Food and beverage businesses are trying to survive in a challenging climate. As they face a sharp decline in demand, they are also dealing with a disrupted food supply system.
Here are some ways businesses have been minimising food waste even before the pandemic.
Koufu: Recyling food waste into other byproducts
Food court operator Koufu works closely with stall holders and landlords to ensure that everyone involved plays a part in reducing food waste. One of the ways it does so is by installing food digesters within its food court premises at Rasaputra Masters, Republic Polytechnic, Singapore Polytechnic and Fusionopolis.
The food digesters convert food waste into environmentally friendly byproducts such as fertilisers and water, while keeping the air odour-free once the food waste is broken down in the digester. It also helps the food courts to reduce their overall carbon footprint.
Mr Choo adds that an additional benefit of the food digesters is that stall holders see how much food is being thrown away. He says: “It allows for our business to understand how much waste is produced and work towards adjusting their food portioning to be cooked.”
MotionECO: Converting used oil into biofuel
In China, millions of tonnes of used cooking oil is being illegally collected and reused to cook food again. China-based social enterprise and DBS Foundation Social Enterprise Grant Awardee MotionECO has found a solution to convert used oil from restaurants and food chains to biodiesel, through a process that removes impurities and adds methanol.
Mr Liu Shutong, the founder of MotionECO, says the biodiesel can be blended into diesel to be used in all kinds of diesel engines. He adds: “Biodiesel made from waste cooking oil can reduce up to 90 per cent of greenhouse gas emissions per unit compared with regular diesel. And in this way we prevent the waste cooking oil from going back to the food chain and ensure food safety.”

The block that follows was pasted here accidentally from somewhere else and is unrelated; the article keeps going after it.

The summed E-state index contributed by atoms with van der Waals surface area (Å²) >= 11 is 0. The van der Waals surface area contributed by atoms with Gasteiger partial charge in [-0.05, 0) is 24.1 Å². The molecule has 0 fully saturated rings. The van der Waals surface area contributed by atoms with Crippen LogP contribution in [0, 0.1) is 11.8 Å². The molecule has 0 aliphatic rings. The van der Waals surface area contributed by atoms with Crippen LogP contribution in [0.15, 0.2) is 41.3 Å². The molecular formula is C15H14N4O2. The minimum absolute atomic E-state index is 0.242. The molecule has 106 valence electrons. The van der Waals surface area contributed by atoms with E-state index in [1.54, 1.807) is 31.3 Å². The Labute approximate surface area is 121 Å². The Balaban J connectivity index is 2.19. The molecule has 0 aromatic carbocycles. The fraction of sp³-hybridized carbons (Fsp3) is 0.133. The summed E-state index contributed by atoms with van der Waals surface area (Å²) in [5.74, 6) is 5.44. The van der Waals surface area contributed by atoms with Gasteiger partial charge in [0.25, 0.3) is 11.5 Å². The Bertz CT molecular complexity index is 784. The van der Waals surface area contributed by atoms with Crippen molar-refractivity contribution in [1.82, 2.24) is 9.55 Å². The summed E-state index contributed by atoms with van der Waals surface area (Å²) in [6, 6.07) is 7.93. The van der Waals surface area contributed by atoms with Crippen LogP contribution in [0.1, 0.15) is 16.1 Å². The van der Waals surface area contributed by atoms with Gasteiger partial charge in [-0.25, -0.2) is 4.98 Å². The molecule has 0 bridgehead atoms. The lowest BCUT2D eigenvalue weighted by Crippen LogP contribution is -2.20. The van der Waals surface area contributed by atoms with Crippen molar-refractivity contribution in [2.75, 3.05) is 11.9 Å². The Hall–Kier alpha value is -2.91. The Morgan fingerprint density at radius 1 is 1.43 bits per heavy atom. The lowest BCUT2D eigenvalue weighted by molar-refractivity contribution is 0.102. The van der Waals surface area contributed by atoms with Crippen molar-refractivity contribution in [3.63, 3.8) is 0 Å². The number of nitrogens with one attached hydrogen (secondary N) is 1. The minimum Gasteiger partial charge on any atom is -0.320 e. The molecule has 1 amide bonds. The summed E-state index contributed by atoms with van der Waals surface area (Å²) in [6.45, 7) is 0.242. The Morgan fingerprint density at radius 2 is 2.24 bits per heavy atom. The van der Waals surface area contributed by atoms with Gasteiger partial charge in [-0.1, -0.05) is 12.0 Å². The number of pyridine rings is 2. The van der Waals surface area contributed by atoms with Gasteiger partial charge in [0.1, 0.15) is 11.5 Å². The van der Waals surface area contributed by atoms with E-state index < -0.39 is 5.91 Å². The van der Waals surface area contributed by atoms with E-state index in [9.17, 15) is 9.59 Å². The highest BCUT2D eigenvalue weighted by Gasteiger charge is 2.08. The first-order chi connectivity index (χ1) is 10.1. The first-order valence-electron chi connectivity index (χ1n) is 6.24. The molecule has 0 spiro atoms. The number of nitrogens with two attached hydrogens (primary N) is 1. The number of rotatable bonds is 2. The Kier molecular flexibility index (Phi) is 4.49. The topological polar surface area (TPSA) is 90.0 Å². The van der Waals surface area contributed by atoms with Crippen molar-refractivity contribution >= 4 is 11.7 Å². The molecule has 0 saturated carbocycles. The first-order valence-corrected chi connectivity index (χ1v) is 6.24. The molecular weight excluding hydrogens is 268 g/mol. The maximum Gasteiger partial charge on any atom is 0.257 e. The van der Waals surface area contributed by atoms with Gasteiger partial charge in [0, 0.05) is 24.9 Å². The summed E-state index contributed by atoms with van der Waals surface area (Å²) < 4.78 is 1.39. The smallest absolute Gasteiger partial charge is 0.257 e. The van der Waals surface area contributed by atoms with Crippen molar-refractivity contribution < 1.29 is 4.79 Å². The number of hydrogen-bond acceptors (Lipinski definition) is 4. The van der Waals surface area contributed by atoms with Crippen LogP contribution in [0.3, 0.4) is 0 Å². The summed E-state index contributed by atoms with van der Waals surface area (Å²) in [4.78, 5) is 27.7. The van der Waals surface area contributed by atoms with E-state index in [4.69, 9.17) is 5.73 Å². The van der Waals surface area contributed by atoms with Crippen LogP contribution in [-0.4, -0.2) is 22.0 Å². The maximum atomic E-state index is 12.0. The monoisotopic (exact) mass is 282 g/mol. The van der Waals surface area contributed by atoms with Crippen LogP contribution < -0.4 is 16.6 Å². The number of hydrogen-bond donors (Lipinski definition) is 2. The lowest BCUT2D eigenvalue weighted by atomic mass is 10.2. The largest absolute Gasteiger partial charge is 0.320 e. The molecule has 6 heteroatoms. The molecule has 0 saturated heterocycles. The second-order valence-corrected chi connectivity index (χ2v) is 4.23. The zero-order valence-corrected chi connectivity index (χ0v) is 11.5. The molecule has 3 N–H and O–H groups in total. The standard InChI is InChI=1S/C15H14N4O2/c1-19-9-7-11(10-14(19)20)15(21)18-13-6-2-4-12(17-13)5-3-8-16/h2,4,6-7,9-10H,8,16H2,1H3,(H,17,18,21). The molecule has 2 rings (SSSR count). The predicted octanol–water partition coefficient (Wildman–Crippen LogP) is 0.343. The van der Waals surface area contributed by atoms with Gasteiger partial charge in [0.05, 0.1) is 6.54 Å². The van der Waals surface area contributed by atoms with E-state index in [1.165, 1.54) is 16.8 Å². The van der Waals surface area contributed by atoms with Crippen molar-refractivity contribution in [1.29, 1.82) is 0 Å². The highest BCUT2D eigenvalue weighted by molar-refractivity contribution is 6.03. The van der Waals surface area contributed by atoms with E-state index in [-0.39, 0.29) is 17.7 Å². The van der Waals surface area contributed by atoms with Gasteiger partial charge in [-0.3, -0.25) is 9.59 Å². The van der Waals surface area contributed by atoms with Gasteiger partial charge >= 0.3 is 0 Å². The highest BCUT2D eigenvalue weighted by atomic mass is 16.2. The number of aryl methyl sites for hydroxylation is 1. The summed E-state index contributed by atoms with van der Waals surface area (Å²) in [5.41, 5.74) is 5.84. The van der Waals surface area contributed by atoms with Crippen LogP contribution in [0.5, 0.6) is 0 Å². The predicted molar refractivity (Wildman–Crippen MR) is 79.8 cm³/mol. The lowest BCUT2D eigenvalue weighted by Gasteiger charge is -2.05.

SATS: Making full use of ingredients
One of the ways airline and institutional caterer SATS minimises food waste is through careful planning of its menus. This includes streamlining menus to reduce the complexity of food preparation to minimise food loss, making use of pre-cuts or ready-to-cook raw materials, and “ugly” food that may not look perfect on the surface but is just as nutritious.
Mr Goh Sianghan, chief operating officer at Singapore Food Solutions, SATS, says: “Tackling food waste is an important aspect of our operations, in ensuring that we optimise our supply chain and minimise the impact our activities may have on the environment.”
Attention home cooks: here's how you can make full use of food trimmings
Food trimmings such as vegetable stems, fruit cores and skins can be put into the blender to make healthy and natural juices.
Protein-rich tofu balance can be added into minced beef or chicken to create a healthier version of meatballs. It also enhances the moisture in the meatballs.
Leftover roast meats can be made into meat stews or gratin dishes. Just dice them and add some vegetables, onions, carrots, chopped garlic, tomatoes and herbs to cook a hearty stew or bake them in an oven.
Excess rice can be used to make a simple fried rice dish. Don’t forget to add other leftovers you may have from last night’s dinner.
Food trimmings have the same nutritional value as the parts used in cooking. Here are some tips from SATS on how to creatively use food trimmings to enrich the flavours of your dishes.
This content is produced in partnership with ST Life.